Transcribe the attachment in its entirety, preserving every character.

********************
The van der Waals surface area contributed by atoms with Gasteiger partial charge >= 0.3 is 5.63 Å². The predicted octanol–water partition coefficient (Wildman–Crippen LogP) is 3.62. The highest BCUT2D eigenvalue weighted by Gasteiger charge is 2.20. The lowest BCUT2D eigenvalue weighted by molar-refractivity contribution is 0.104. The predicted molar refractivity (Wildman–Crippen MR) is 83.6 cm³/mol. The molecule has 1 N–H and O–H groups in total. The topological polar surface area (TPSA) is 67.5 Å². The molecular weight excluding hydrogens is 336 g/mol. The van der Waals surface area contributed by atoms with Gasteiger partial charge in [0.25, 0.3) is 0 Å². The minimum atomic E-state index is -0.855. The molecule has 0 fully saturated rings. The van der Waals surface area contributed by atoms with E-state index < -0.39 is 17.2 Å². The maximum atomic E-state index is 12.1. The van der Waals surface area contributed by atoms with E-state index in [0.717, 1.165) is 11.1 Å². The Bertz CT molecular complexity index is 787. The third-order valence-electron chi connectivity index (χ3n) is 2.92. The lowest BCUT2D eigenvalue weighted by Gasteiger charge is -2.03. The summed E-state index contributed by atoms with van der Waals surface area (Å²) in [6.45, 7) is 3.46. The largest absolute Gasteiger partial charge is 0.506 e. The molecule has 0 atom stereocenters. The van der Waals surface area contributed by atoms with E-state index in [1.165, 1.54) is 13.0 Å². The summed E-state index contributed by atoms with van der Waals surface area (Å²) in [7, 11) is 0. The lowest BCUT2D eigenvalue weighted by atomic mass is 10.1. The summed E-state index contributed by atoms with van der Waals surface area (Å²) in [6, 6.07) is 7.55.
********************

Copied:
The van der Waals surface area contributed by atoms with Gasteiger partial charge >= 0.3 is 5.63 Å². The predicted octanol–water partition coefficient (Wildman–Crippen LogP) is 3.62. The highest BCUT2D eigenvalue weighted by Gasteiger charge is 2.20. The lowest BCUT2D eigenvalue weighted by molar-refractivity contribution is 0.104. The predicted molar refractivity (Wildman–Crippen MR) is 83.6 cm³/mol. The molecule has 1 N–H and O–H groups in total. The topological polar surface area (TPSA) is 67.5 Å². The molecular weight excluding hydrogens is 336 g/mol. The van der Waals surface area contributed by atoms with Gasteiger partial charge in [0.25, 0.3) is 0 Å². The minimum atomic E-state index is -0.855. The molecule has 0 fully saturated rings. The van der Waals surface area contributed by atoms with E-state index < -0.39 is 17.2 Å². The maximum atomic E-state index is 12.1. The van der Waals surface area contributed by atoms with E-state index in [0.717, 1.165) is 11.1 Å². The Bertz CT molecular complexity index is 787. The third-order valence-electron chi connectivity index (χ3n) is 2.92. The lowest BCUT2D eigenvalue weighted by Gasteiger charge is -2.03. The summed E-state index contributed by atoms with van der Waals surface area (Å²) in [6.45, 7) is 3.46. The largest absolute Gasteiger partial charge is 0.506 e. The molecule has 0 atom stereocenters. The van der Waals surface area contributed by atoms with E-state index in [1.165, 1.54) is 13.0 Å². The summed E-state index contributed by atoms with van der Waals surface area (Å²) in [7, 11) is 0. The lowest BCUT2D eigenvalue weighted by atomic mass is 10.1. The summed E-state index contributed by atoms with van der Waals surface area (Å²) in [6, 6.07) is 7.55.